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Adobe is bringing Photoshop CC to the iPad 

It’s no secret that Adobe is currently in the process of modernizing its Creative Cloud apps and bringing them to every major platform. Today, the company is using its Max conference in Los Angeles today to officially announce Photoshop CC for the iPad. Sadly, you won’t be able to try it today, but come 2019, you’ll be able to retouch all of your images right on the iPad. And while it won’t feature ever feature of the desktop from the get-go, the company promises that it’ll add them over time. As with all of Adobe’s releases, Photoshop for iPad will play nicely with all other versions of Photoshop and sync all the changes you make to PSD files across devices. Unsurprisingly, the user experience has been rethought from the ground up and redesigned for touch. It’ll feature most of the standard Photoshop image editing tools and the layers panel. Of course, it’ll also support your digital stylus. Adobe says the iPad version shares the same code base as Photoshop for the desktop, “so there’s no compromises on power and performance or editing results.” For now, though, that’s pretty much all we know about Photoshop CC on the iPad. For more, we’ll have to wait until 2019. In a way though, that’s probably all you need to know. Adobe has long said that it wants to enable its users to do their work wherever they are. Early on, that meant lots of smaller specialized apps that synced with the larger Creative Cloud ecosystem, but now it looks as if the company is moving toward bringing full versions of its larger monoliths like Photoshop to mobile, too.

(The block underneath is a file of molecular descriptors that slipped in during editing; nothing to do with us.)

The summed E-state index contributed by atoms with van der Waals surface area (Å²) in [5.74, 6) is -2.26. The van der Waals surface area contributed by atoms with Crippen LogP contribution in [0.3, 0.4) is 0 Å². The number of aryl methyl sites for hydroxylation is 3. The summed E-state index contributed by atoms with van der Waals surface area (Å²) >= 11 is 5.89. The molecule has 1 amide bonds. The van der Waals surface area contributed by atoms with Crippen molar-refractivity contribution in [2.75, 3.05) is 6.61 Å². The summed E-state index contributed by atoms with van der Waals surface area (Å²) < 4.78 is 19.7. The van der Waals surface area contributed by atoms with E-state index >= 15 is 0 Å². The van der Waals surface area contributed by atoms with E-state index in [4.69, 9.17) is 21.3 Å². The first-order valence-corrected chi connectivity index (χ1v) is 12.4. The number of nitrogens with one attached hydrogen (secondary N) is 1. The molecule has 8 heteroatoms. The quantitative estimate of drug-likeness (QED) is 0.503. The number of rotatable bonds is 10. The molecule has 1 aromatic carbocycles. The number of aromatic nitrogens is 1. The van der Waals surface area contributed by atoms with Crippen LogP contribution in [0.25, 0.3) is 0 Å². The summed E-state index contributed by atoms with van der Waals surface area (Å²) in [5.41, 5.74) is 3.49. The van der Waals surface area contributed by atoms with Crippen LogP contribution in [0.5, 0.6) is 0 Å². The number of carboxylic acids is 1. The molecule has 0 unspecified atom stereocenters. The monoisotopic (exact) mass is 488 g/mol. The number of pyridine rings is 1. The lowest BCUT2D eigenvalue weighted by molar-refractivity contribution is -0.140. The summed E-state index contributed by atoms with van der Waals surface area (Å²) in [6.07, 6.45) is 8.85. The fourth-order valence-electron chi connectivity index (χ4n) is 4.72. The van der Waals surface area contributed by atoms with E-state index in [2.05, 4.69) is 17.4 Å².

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The Surface Go is the laptop of the year